Since its creation in 2016, the PLuS Alliance has made seed funding available to support the development of new and early stage collaborations across Arizona State University, King’s College London and UNSW Sydney. One collaboration has resulted in the creation of a smartphone blood-iron analyser, which aligns with the United Nations Sustainable Development Goal No. 3 and has the potential for global impact.
Common blood disorders
Iron deficiency, a leading cause of anaemia, is one of the world’s major nutritional disorders, according to the World Health Organisation (WHO). A target has been set for a 50% reduction of anaemia in women of reproductive age by 2025. It is estimated by WHO that one in four people globally suffer from anaemia.
Hemochromatosis is another blood disorder associated with excess iron that is usually diagnosed late in the stages of irreversible organ damage. Hemochromatosis is a genetic disease with an incidence of one in 200 people of northern European origin. This disease is characterised initially by vague symptoms such as fatigue and can progressively worsen, leading to damage in various organs and liver disease, pancreatic impairment (diabetes), heart arrhythmias and failure, and neurodegenerative disorders.
How is the PLuS Alliance helping to combat iron-related diseases?
Dr Erica Forzani is a PLuS Alliance Fellow and Associate Professor at Arizona State University (ASU) in the School for Engineering (Matter, Transport & Energy). Her research concentrates on the development of novel hybrid sensors and their integration into wireless, passive and inexpensive medical devices, such as mobile phones.
Dr Forzani and Professor N.J. Tao at ASU, along with post-doctoral researcher Michael Serhan, Professor Wolfgang Maret and Dr Ismael Diez Perez at King’s College London, have been working on low-cost point-of-care (POC) technology that measures blood iron markers, with the goal of both preventing and treating iron-related disorders. This would represent a significant advancement in healthcare delivery systems, cutting out blood-testing procedures and processes that one normally requires when being tested in a hospital or clinic.
Dr Forzani says: "Since abnormally low or high blood-iron levels are common worldwide and can be of serious detriment to human health, a ubiquitously available technique for measurement of blood iron could represent a substantial improvement in point-of-care medical technology for monitoring iron-related blood disorders and could potentially spark a trend toward proper early prevention of diseases and health maintenance throughout the life span. Here, we aim to introduce a smartphone-based colorimetric detection system for iron measurement."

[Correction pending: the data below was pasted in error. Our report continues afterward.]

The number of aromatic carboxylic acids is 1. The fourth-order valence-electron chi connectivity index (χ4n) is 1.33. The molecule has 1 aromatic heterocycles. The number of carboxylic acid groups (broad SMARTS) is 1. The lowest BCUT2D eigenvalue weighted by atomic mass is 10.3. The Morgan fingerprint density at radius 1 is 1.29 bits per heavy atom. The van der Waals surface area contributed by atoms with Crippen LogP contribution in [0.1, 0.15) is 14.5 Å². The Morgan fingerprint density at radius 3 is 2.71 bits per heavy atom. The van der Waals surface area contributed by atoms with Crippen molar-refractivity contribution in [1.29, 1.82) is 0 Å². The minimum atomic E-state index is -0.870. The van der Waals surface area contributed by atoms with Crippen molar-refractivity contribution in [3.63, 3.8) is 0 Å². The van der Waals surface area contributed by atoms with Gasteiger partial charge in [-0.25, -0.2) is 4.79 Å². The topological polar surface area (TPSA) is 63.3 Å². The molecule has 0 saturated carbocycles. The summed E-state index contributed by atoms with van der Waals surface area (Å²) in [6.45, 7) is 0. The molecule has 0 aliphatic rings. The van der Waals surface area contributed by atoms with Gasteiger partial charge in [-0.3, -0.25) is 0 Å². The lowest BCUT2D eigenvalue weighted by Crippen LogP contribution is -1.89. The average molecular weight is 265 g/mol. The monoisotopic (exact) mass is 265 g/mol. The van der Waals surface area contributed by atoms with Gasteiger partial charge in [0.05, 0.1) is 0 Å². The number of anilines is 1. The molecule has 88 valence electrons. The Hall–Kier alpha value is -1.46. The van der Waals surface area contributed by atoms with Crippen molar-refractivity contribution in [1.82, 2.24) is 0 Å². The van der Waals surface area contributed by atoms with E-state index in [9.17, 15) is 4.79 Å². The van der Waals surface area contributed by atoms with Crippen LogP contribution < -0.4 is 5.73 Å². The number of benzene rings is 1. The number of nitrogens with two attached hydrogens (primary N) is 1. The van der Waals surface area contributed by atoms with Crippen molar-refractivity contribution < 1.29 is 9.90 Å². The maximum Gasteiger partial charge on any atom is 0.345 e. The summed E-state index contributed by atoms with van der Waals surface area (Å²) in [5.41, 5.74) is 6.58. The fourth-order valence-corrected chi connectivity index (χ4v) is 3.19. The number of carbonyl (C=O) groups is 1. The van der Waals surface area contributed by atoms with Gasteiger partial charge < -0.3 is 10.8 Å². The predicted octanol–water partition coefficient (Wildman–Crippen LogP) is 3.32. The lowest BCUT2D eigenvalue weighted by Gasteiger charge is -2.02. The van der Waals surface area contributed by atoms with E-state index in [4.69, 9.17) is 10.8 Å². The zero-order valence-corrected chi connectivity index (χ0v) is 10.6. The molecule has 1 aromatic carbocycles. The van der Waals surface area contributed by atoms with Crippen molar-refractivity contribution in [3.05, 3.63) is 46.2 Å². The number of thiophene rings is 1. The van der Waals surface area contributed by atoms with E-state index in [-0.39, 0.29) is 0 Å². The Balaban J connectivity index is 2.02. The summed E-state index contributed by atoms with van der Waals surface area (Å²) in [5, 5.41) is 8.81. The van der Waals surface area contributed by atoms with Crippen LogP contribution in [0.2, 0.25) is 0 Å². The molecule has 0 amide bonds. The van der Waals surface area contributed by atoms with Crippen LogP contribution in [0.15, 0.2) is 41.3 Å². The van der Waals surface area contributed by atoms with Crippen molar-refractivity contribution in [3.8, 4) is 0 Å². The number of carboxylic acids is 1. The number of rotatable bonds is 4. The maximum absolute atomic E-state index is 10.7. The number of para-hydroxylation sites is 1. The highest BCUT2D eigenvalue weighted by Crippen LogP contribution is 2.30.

How has the method of detection been improved?
Dr Forzani and her colleagues at ASU and King’s College London have achieved significant milestones in recent months in terms of the method of assessment. Using a smartphone app and a sensor strip, critical indicators of low and high blood-iron levels can be obtained.
The smartphone mount is robust and controls the light source of the colour-reading app, which is calibrated to obtain iron-concentration results. Major improvements have been made to the design of the dry-sensor strip to include three additional membranes that are sandwiched vertically and compressed to ensure proper wicking – i.e., drawing and absorption of the fluid sample through the membranes as well as separating cellular components of the blood via porosity. “We changed from a generation 1 sensor to a generation 2 sensor that now includes three additional membranes for whole blood separation and processing,” says Michael Serhan.
How much does this new process cost compared with the traditional process?
One of the most important aspects of inventing, developing and producing an application is the cost. For the benefits to be realised globally the cost of the application could be lower dramatically compared to existing costs, because the number of interventions have been drastically reduced.